×
You will be redirected back to your article in seconds

A kiss from the Golden Girl

Being member of elite group brings rich embarrassments

When Variety approached me to write a story about my first experience as an Emmy winner, I was quite flattered. The first thing I did when I hung up the phone was make a list of all the people they probably called before me who said no.

Please don’t take this as bitter or paranoid, I do that with everything. When I proposed to my wife and she said yes, I spent the rest of the weekend going through her phone book with a highlighter.

Most of what you will read is accurate. The only few untruths are to protect the neurotic or make me seem more creative than I really am.

Back in July of 1999, when the Emmy nominations were announced I was extremely excited. “Everybody Loves Raymond” was really hitting its stride and my character was starting to do more than just walk through a scene holding a rake.

The nominations were read at 5:45 a.m. and for some reason, the Academy never announced the supporting actors in a comedy during the live broadcast on E!. But, I was thrilled to hear them announce Ray Romano and Patricia Heaton.

Then I heard Doris Roberts on a phone patch with Steve Kmetko, and I knew she got the nod. More joy. Then they said they were trying to get hold of Peter Boyle for his elated reaction. Again, more joy, this time accompanied by a slight wave of nausea. I stared at my phone, praying someone would call me with my good news. Nothing. I looked over at my wife, Jill, who lovingly clutched my hand and said, “How about some eggs?” She always knows the right thing to say.

It was now 6:05 a.m., and it was official. Every actor on the show was nominated for an Emmy, except me. Even the Bulldog got a nod from the Ark Society and a $100 gift certificate for Petco. I got eggs.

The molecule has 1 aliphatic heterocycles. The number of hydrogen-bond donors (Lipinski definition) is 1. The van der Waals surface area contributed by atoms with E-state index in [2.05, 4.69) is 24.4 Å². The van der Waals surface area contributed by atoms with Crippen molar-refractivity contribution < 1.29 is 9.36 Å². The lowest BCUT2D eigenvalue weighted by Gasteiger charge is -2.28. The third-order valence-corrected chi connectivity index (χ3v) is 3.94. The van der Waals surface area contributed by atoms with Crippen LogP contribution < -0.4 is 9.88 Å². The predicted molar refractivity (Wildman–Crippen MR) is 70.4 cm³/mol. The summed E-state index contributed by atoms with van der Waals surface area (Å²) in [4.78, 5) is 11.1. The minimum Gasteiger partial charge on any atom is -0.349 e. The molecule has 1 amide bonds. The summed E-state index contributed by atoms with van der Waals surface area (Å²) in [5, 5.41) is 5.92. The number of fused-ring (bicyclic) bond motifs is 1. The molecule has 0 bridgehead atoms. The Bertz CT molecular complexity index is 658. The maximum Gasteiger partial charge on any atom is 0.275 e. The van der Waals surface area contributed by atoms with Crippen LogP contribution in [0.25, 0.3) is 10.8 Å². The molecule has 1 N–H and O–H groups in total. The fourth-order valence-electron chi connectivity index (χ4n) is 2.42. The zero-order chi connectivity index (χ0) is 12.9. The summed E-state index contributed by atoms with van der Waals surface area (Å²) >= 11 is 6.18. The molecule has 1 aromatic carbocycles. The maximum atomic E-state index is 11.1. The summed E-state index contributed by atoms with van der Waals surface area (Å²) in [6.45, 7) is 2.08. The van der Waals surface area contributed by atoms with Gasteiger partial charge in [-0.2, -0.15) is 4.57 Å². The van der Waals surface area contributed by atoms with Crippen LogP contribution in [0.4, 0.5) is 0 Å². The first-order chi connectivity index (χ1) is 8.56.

But after working through my 11 minutes of self-pity and victimhood, I told my wife how happy I was to be involved with such an amazing cast, writers and crew. I was lucky just to “be on the bus,” working, doing what I love on a show that was being recognized by its peers in several categories.

The following year I received my first nomination along with the rest of the cast, making it one of the few shows ever in which the entire cast was nominated. As trite as this may sound, I was honored to be included in that gifted group of actors in my category.

Sean Hayes won that year, deservedly so. But it would have carried less of a sting if he didn’t proceed to hit on my wife at the Governors Ball. It’s been hard for me to watch his show since then, but even harder for me to stop.

Finally, through the grace of God, and some vigorous campaigning that included calling members of the ATAS at home and not speaking when they answered, just humming the theme to “Rawhide,” I was fortunate enough to take home a Golden Girl for the first time last September.

The only other time I came that close to taking home a Golden Girl was when I was forced to share a room with Bea Arthur at the Melrose Baths. To this day, I can’t watch a rerun of “Maude” or even use a loofah without welling up.

I’m grateful to have won. It’s nice to know that an awkward kid from the Valley can make a little noise. All I can do is thank the voters and be glad my brother is the governor of Florida.

CBS has been wonderful. The day after I won, they graciously gave me a drive-on. It has done wonders for my relationship with the cast and crew. I feel I now have their respect. Off-camera, Ray lets me call him “Mr. Romano.” He even asked me to help him move his wallet. Doris Roberts and Peter Boyle both recognized me on the set one day. And I hope that I will get the chance to meet Patricia Heaton before the show ends.

Also, I join an elite group who will always be known as “Emmy Winner.” In entertainment circles, this is an honor of immense importance. In everyday life, it can be somewhat embarrassing, such as when I went for a colonoscopy and the nurse felt obligated to announce to the entire waiting room, “Emmy Winner Brad Garrett, your proctoscope is ready.”